Richard Posner (of course) has the answer--they're a way for airlines to ration plane travel without raising prices:
Persistent delay is usually the result of a failure to use price to
equate demand and supply. When demand increases in advance of an
increase in supply, failure to raise price results in buyers' incurring
cost in the form of delay rather than in the form of a higher price...
So why are airline prices so low? The answer may lie in the lumpiness
of airline service. ... The fixed costs of modern
passenger aircraft are very high, but the marginal costs--the costs of
carrying one more passenger if the plane is not full--are very low. At
any price above marginal cost, the airline is better off selling a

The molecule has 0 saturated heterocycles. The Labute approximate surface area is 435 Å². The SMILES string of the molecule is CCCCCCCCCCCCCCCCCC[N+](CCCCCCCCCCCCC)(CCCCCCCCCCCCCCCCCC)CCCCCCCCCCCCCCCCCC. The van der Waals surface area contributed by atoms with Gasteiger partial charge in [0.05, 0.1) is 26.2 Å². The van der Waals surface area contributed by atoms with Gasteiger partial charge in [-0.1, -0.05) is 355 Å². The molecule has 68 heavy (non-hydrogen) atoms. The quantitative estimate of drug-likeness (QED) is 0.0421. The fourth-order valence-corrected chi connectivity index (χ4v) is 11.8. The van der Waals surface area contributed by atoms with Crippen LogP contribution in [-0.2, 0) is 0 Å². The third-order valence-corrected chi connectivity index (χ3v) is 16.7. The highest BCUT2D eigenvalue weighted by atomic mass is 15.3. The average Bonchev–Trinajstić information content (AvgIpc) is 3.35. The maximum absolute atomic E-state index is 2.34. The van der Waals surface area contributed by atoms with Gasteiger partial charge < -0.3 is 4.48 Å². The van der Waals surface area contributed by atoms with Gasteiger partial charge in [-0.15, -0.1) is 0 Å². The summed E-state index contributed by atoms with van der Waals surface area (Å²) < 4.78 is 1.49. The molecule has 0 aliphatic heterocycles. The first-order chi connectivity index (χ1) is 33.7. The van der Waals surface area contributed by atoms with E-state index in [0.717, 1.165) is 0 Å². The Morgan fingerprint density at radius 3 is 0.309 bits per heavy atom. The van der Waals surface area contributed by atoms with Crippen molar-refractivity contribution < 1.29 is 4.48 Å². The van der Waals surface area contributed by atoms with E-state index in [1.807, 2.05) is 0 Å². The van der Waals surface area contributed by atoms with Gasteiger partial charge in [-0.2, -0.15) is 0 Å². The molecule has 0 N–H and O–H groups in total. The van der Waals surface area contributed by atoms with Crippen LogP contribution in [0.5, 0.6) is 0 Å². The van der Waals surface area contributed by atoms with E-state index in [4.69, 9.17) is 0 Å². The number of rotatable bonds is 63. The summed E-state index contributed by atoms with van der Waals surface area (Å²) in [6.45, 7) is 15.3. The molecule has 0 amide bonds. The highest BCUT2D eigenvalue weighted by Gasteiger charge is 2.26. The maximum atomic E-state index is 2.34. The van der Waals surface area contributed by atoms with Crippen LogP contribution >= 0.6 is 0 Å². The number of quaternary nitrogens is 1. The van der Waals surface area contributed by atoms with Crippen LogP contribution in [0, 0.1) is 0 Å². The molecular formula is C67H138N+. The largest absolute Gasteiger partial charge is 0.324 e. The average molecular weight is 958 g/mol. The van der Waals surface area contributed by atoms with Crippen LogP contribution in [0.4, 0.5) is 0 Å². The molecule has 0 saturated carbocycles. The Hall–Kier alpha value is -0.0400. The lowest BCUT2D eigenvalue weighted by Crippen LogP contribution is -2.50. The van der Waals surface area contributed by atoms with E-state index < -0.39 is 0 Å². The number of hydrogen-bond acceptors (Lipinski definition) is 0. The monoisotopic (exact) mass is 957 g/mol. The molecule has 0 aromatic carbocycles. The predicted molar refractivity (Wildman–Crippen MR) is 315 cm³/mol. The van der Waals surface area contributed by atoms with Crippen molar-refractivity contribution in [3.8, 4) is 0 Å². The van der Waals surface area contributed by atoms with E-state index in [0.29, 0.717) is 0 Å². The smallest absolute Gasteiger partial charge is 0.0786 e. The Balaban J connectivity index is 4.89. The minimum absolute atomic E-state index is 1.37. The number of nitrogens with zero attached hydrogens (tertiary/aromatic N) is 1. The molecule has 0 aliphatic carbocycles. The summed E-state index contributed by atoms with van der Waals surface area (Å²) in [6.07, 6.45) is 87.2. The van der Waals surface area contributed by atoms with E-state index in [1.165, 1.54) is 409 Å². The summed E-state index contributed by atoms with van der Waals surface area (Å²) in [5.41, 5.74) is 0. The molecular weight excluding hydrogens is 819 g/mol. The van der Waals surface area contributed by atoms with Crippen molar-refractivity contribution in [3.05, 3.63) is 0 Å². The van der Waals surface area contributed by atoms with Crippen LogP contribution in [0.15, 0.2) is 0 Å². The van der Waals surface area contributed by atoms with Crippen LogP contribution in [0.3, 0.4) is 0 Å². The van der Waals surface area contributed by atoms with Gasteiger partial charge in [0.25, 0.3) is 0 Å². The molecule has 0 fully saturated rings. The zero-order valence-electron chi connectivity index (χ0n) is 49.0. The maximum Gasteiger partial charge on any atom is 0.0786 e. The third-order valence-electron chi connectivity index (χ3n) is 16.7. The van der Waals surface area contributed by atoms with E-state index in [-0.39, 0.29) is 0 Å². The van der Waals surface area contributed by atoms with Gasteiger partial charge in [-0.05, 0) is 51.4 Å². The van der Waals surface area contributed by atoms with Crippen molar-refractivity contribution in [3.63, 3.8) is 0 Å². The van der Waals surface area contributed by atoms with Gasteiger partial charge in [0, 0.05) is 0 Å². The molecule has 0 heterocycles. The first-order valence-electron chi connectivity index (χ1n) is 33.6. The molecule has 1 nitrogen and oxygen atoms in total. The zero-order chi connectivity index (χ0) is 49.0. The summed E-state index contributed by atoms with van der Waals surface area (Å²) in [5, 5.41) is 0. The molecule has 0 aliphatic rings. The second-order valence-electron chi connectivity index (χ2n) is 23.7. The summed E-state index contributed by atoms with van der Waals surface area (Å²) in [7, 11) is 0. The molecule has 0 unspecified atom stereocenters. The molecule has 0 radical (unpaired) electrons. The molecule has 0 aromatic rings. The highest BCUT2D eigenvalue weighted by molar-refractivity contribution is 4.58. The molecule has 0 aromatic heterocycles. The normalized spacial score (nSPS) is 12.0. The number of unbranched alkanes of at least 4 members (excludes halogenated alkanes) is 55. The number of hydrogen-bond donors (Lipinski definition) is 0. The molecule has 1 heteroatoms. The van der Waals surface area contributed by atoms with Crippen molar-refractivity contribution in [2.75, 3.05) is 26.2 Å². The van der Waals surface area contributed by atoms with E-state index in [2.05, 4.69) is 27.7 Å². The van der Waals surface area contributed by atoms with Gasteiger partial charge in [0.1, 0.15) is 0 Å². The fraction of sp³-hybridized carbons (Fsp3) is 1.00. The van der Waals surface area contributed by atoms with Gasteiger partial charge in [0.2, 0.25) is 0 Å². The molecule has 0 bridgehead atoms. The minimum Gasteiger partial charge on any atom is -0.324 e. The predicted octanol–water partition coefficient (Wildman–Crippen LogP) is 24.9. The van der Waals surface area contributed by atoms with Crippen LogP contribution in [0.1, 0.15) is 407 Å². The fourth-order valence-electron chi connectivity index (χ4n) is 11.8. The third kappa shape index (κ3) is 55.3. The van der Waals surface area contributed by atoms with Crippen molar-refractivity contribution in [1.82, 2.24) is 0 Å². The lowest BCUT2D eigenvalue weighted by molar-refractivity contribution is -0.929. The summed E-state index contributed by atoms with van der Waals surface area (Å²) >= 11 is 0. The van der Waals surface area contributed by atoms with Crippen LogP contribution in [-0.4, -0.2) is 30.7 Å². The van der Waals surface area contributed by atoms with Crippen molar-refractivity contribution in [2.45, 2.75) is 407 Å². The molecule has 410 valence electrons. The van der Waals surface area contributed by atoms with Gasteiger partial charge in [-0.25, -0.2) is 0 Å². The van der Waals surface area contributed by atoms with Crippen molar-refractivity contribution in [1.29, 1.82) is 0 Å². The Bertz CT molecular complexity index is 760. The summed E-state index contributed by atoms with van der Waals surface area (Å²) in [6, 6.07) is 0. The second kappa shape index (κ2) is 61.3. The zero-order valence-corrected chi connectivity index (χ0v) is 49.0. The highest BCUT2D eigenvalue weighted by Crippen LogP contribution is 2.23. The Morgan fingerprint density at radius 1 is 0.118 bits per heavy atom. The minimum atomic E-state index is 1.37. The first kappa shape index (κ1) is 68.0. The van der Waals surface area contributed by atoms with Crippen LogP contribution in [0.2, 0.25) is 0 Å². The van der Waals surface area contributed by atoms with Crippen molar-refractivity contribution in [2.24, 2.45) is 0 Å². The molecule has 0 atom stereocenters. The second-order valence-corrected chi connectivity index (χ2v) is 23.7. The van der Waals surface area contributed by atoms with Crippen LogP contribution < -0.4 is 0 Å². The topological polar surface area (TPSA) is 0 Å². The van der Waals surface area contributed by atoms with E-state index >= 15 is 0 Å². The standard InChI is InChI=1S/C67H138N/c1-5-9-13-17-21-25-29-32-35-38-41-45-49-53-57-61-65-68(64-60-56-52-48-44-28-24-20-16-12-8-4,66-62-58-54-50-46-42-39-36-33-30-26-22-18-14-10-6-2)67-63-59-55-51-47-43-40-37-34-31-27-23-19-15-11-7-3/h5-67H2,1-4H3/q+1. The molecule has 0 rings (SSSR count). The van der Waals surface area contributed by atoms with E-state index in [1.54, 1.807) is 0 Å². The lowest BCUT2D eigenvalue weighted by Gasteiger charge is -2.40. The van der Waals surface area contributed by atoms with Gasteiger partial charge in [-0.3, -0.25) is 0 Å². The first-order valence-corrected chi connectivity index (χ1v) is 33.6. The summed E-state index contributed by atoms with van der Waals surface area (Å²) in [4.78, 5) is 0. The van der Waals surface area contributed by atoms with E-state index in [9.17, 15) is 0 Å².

ticket than flying with the seat empty. Competition between airlines
will therefore exert strong downward pressure on price. Prices tend to
be pushed down to a level at which the airlines find it difficult to
finance the purchase of new planes. As the existing planes age,
equipment failures become more frequent, contributing to delays and
cancellations. Airlines prefer delays to cancellations, because they
get to keep the fares, and they resist raising prices to reduce
congestion because that will make it more difficult to fill the planes,
and an empty seat is, as explained, very costly in revenue forgone.
The best solution, Posner suggests, is a Pigovian tax on air travel, where the tax rate would vary depending on the contribution of the route in question to overall airport congestion. In addition to eliminating the deadweight loss caused by airport delays, this would presumably help spur much-needed investment in high-speed rail, which Brad notes isn't getting any love from the feds. For a variety of reasons, though, this is almost certainly just as much a political nonstarter as road congestion pricing seems to be.